Breonna Taylor. George Floyd. Ahmaud Arbry. Tony McDade. We, the YDMA Black Caucus, are responding to the crisis of police brutality, while bearing the brunt of the Coronavirus pandemic, as we are dreading the crisis of climate change, and we need our leaders to rise to this moment. Silence is unacceptable. Tweets are not enough. We need action over words.
We call on the Democrats of the Governor’s Council to make every effort to secure parole and commutation for people in our prisons and jails. You cannot socially distance in a cage. Sleeping head to foot is not maintaining six feet of separation. People are dying of a respiratory disease. Don’t tweet about “I can’t breathe.” Free them all.
We call on Sheriffs across the state to use their statutory authority under a public health crisis to release inmates. This can be done by prioritizing people who have less time on their sentence, juveniles, people with health risks, (all of this to attain 6ft of distance). Elected officials need to be visiting jails and prisons that are holding their constituents to ensure their treatment and facility is adequate (especially during a public health crisis). We especially need visits to Bristol County facilities: whenever a Sheriff says they are above the law, the rest of our government must correct them.
We demand our state legislature listen to leaders like Families for Justice as Healing and not spend millions of dollars to build prisons and jails. Our nurses are wearing trash bags because our cops are wearing military grade equipment.
We call on the MA Congressional Delegation to support Congresswoman Ayanna Pressley’s Justice guarantee and police brutality resolution. Get us a vote! And then follow up that vote with concrete policy change.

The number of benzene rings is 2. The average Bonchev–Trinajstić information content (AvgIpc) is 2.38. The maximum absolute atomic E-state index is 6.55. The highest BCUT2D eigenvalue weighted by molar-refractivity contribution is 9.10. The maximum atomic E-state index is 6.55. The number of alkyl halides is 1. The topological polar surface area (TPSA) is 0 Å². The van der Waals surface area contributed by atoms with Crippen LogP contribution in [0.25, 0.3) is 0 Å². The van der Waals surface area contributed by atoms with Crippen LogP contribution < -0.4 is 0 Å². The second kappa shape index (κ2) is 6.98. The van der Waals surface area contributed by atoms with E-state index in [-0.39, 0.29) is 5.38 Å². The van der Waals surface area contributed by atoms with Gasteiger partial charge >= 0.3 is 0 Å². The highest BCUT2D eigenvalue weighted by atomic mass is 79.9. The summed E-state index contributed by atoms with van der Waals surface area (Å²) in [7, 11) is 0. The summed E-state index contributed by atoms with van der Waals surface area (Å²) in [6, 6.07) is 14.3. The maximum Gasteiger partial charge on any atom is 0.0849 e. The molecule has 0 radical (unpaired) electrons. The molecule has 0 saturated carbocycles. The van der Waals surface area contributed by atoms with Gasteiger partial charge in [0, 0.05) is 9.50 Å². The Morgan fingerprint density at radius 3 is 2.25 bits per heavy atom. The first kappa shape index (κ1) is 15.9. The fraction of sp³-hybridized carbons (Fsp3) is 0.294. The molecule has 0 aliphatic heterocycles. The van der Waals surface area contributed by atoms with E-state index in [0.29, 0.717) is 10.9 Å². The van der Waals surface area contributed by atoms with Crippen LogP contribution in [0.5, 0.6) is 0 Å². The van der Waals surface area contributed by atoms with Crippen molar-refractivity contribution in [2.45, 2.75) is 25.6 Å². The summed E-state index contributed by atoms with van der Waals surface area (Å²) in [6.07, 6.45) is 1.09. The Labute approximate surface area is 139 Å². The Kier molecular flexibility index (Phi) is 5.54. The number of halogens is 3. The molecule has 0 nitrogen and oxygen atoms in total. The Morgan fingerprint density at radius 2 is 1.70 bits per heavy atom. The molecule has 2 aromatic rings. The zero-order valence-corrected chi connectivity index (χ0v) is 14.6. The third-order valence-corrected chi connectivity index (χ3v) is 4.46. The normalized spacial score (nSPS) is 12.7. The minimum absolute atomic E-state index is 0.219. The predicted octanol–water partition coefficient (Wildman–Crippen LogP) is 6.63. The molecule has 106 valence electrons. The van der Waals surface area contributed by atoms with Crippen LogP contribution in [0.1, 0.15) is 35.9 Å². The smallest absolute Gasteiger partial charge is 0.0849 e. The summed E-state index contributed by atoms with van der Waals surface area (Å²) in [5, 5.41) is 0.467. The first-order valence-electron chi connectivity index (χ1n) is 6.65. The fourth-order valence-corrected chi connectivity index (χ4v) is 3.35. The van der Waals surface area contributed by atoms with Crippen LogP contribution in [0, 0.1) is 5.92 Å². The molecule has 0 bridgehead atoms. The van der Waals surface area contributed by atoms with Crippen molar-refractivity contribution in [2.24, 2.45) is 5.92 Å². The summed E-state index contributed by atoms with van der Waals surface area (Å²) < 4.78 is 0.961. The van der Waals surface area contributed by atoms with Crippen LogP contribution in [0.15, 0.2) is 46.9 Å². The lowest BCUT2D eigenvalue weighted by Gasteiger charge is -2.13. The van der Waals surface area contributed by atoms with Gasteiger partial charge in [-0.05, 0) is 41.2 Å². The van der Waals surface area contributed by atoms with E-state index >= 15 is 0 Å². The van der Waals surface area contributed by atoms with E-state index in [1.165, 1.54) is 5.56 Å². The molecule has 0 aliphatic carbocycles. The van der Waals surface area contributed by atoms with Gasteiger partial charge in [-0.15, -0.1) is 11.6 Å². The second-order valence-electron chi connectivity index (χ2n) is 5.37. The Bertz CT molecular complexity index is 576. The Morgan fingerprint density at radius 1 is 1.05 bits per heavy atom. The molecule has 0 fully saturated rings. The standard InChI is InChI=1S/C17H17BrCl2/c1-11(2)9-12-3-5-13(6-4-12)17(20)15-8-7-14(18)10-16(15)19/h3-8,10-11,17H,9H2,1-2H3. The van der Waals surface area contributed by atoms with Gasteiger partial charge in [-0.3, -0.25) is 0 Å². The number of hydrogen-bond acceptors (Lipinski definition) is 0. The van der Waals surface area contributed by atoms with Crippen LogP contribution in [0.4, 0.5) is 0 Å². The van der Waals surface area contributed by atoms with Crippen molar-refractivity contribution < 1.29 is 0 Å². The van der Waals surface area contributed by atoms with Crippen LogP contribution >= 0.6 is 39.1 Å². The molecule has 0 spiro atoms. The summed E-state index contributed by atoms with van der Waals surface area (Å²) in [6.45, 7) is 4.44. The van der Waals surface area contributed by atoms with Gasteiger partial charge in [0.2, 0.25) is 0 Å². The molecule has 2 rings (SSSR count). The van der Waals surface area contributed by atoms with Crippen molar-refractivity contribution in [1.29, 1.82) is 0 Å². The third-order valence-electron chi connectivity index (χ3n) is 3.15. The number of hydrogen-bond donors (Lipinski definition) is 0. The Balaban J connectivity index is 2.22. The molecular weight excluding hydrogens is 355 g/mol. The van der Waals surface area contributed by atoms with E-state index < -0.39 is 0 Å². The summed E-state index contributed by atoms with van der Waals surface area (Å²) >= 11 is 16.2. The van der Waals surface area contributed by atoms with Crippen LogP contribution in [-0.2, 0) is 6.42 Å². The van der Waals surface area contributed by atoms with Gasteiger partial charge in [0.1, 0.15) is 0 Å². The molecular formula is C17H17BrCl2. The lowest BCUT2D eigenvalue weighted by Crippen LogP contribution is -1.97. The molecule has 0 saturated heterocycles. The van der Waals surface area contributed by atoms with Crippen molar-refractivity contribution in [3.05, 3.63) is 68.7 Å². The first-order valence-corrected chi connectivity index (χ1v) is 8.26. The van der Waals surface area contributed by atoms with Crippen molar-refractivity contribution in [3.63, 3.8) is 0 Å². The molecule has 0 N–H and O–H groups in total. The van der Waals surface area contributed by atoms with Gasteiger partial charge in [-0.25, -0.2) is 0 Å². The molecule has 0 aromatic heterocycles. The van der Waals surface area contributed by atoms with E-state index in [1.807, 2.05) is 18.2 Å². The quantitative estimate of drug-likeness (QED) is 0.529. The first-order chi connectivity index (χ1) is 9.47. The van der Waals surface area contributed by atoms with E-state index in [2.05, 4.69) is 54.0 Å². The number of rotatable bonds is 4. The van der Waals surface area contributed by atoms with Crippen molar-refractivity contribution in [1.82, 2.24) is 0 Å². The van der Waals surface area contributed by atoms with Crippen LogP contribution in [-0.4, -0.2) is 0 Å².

We call on candidates running for office to hold public debates about justice and putting the party’s platform into action. It is not enough to do this in your own campaign. You need to be willing to debate with other candidates and answer our questions to earn our votes.
We are sick, we are tired, we are essential. We want protection and fair wages for our essential workers. We want more supportive government policy when it comes to Covid response. We need our state and municipal governments to be passing out protective equipment, not sending cops to harass people without masks
We, as a party, agreed we want accountability and consequences for law enforcement; restorative justice practices; divestment from law enforcement and reinvestment in the community. Too many human lives have been cut short for which no justice has been received.
We no longer want to be treated like second-class citizens. We are tired of giving votes to candidates that do not actually show up for us. These are our demands and need to be met in order for us to truly have equity and be able to “survive” as people. We can’t have happiness without liberty and cannot have liberty without freedom.
As Bishop Desmond Tutu said, “My humanity is bound up in yours for we can only be human together. We are different precisely in order to realize our need for one another.”